An experienced physician, Brian Klagges, MD, works at Elliot Hospital in his capacity as director of interventional pain management. Furthermore, Dr. Brian Klagges holds the roles of pain interventionist and anesthesiologist at Amoskeag Anesthesia. Dr. Brian Klagges performs various procedures, including minimally invasive discectomies using technology that the Massachusetts-based company, HydroCision, has developed.
HydroCision technology employs a high-pressure stream of sterile saline and suction to incise and remove tissue. The HydroCision system consists of a power unit with adjustable settings and a single-use handpiece that can be customized for orthopedic and spinal procedures.
The main benefit of the HydroCision system is that it can distinguish between different densities and types of tissue. The device can selectively incise tissue without harming neighboring vital structures and healthy tissue. Moreover, unlike radio frequency or laser technologies, the system cannot cause thermal damage to neighboring tissue. HydroCision’s products have undergone clinical studies to confirm their clinical efficacy.
An award-winning physician, Brian Klagges, MD, is the director of interventional pain management at Elliot Hospital’s Interventional Spine Center and an anesthesiologist and pain interventionist at Amoskeag Anesthesia, both in Manchester, New Hampshire. When he isn’t working, Dr. Brian Klagges maintains membership in professional associations such as the American Society of Regional Anesthesia and Pain Medicine (ASRA).
In December 2017, ASRA released two updated fact sheets for anesthesiologists to reference as they navigate Medicare’s Merit-based Incentive Payment System (MIPS), now in its second full year of implementation. Under the MIPS program, Medicare looks at a provider’s performance in the areas of quality, cost, practice improvement, and advancing care, scoring the clinician and using the results to determine whether a payment adjustment (positive or negative) is warranted.
The two new MIPS fact sheets are aimed at chronic pain management providers as well as clinicians who work in regional anesthesia and acute pain medicine. Further, the sheets provide a look at some of the ways that Medicare measures quality in each of the scoring areas and the most efficient ways to submit data for each of them. To view the newly updated fact sheets, visit asra.com.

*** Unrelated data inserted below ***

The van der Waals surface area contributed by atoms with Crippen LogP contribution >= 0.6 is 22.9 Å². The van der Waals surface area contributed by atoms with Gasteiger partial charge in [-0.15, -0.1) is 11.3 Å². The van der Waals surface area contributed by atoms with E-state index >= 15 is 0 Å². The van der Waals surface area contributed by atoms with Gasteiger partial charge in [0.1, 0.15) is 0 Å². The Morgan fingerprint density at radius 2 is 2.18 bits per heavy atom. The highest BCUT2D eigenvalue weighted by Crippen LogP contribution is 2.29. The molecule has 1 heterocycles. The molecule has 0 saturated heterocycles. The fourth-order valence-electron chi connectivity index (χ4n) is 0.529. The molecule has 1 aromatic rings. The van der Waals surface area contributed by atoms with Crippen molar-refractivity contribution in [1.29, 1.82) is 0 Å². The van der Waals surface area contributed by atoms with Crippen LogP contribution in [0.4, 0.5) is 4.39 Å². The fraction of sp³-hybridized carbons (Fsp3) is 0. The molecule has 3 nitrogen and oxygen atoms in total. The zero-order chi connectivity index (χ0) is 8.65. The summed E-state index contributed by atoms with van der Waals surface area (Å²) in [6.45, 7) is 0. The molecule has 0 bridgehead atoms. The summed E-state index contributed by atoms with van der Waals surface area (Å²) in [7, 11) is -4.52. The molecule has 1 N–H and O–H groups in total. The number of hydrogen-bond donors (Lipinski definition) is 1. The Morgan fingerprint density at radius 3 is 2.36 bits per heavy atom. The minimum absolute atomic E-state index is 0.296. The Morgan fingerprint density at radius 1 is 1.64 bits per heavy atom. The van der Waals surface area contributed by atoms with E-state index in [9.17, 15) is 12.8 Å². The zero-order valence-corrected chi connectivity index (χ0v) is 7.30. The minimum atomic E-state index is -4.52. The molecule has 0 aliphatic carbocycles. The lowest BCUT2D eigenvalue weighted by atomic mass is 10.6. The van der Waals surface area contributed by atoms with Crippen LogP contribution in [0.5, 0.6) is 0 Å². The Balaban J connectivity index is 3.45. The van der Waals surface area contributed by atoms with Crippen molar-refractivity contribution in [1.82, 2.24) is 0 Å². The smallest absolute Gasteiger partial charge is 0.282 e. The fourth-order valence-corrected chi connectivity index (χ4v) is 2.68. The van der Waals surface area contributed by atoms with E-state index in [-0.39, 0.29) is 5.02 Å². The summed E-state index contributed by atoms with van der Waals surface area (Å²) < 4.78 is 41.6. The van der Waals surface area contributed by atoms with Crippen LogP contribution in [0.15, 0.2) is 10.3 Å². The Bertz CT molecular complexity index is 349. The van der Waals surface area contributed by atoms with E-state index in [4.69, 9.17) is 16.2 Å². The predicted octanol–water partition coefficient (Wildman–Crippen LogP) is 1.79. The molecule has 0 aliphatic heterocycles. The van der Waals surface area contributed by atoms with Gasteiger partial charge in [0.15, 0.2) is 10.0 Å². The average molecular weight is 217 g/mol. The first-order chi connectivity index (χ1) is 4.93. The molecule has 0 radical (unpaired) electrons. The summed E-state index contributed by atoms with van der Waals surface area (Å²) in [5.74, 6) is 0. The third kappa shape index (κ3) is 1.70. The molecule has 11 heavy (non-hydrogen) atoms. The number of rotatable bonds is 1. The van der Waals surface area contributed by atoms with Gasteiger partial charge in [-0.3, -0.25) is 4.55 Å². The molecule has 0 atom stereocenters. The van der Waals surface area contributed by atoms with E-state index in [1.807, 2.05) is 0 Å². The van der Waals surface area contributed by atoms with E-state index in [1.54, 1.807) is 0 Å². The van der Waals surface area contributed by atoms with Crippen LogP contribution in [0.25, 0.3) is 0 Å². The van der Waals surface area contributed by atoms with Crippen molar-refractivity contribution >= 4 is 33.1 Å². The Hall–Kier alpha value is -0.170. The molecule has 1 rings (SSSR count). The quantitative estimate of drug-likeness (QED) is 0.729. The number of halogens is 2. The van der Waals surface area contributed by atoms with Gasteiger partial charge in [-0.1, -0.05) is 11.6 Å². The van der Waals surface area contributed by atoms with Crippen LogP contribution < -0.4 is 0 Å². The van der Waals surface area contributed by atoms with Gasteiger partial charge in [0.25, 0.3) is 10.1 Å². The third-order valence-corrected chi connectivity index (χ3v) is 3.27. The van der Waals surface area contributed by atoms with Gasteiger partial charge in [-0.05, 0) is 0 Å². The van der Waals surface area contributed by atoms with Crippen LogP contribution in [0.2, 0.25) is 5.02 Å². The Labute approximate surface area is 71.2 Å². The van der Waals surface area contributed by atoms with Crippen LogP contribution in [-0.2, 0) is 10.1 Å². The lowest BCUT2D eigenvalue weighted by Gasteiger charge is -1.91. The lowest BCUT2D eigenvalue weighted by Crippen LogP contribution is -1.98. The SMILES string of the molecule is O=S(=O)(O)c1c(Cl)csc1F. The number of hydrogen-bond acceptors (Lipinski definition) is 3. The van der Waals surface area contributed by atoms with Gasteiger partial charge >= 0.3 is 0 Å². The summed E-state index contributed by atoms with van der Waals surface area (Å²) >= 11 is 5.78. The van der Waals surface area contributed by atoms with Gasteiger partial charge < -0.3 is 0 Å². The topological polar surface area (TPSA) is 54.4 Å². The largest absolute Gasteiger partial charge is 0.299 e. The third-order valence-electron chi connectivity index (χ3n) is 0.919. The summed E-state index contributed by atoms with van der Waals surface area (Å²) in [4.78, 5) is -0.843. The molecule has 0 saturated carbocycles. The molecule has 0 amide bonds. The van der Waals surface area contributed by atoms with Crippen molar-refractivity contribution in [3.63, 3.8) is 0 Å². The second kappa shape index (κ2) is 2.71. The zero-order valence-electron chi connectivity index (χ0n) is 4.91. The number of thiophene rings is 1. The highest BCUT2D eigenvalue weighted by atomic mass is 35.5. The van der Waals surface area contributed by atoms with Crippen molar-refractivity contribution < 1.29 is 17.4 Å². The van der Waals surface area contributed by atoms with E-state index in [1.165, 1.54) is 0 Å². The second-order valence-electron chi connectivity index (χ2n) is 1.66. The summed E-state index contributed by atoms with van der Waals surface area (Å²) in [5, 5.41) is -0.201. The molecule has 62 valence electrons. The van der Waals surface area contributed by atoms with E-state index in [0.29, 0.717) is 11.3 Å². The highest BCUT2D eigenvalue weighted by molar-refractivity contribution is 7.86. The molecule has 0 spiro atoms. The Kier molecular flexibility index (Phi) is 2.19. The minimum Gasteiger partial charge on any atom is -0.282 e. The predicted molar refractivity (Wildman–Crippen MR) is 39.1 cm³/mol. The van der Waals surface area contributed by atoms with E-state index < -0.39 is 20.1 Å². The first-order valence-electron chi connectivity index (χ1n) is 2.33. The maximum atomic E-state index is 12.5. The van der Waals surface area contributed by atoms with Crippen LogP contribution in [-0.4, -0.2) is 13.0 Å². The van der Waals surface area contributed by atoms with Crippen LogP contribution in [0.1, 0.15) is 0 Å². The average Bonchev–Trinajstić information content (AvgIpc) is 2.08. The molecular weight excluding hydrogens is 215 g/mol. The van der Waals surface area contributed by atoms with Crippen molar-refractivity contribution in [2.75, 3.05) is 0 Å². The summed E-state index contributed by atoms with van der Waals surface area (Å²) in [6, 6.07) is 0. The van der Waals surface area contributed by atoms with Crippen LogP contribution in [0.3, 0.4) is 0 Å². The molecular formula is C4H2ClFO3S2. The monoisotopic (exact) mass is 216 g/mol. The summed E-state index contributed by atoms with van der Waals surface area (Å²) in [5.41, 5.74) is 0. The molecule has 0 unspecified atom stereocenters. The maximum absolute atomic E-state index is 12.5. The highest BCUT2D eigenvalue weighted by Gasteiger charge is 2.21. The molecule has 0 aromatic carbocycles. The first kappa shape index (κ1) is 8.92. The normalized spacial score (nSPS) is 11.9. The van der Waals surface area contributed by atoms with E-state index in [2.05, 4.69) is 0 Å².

As an anesthesiologist and pain interventionalist at Amoskeag Anesthesia in New Hampshire, Dr. Brian Klagges assesses and treats patients with a variety of pain conditions. Particularly experienced in the use of minimally invasive treatments for the lower back, Dr. Brian Klagges draws on a detailed knowledge of spinal and intervertebral disc anatomy.
Between most pairs of vertebrae in the spine, a structure known as the intervertebral disc provides protection from the shock of everyday impact. It is a fibrocartilagenous structure that includes a strong exterior, known as the annulus fibrosus, and a gel-like interior or nucleus.
Both parts of the intervertebral disc are made of up of collagen, water, and proteoglycans, also called PGs, which are specialized proteins found in extracellular matrices, connective tissues, and cell surfaces. Able to attract and organize water molecules, the PG functions as a key component of the intervertebral disc’s nucleus.
Together with collagen fibers, the PGs and water within the nucleus form a mucoprotein gel. The percentage of water within this gel can change according to the amount of pressure placed on the disc. As a person ages, and there is less moisture available to the disc, the amount of shock that the disc can bear begins to decrease.
The ring-shaped outer layer of the disc deteriorates over time as well. This deterioration can ultimately lead to a rip in the disc’s core, which in turn can cause the material of the nucleus to herniate and press on the nearby nerves.
Dedicated physician Dr. Brian Klagges serves as both the director of interventional pain management at Elliot Hospital and an anesthesiologist and pain interventionist with Amoskeag Anesthesia. With an MD from the SUNY Buffalo School of Medicine and Biomedical Sciences, Dr. Brian Klagges belongs to the American Society of Anesthesiologists (ASA), a research, education, and scientific organization for anesthesiologists.
In November 2017, the ASA released a study on the effects of fentanyl on breastfeeding. This study was published in the ASA’s peer-reviewed medical journal, Anesthesiology.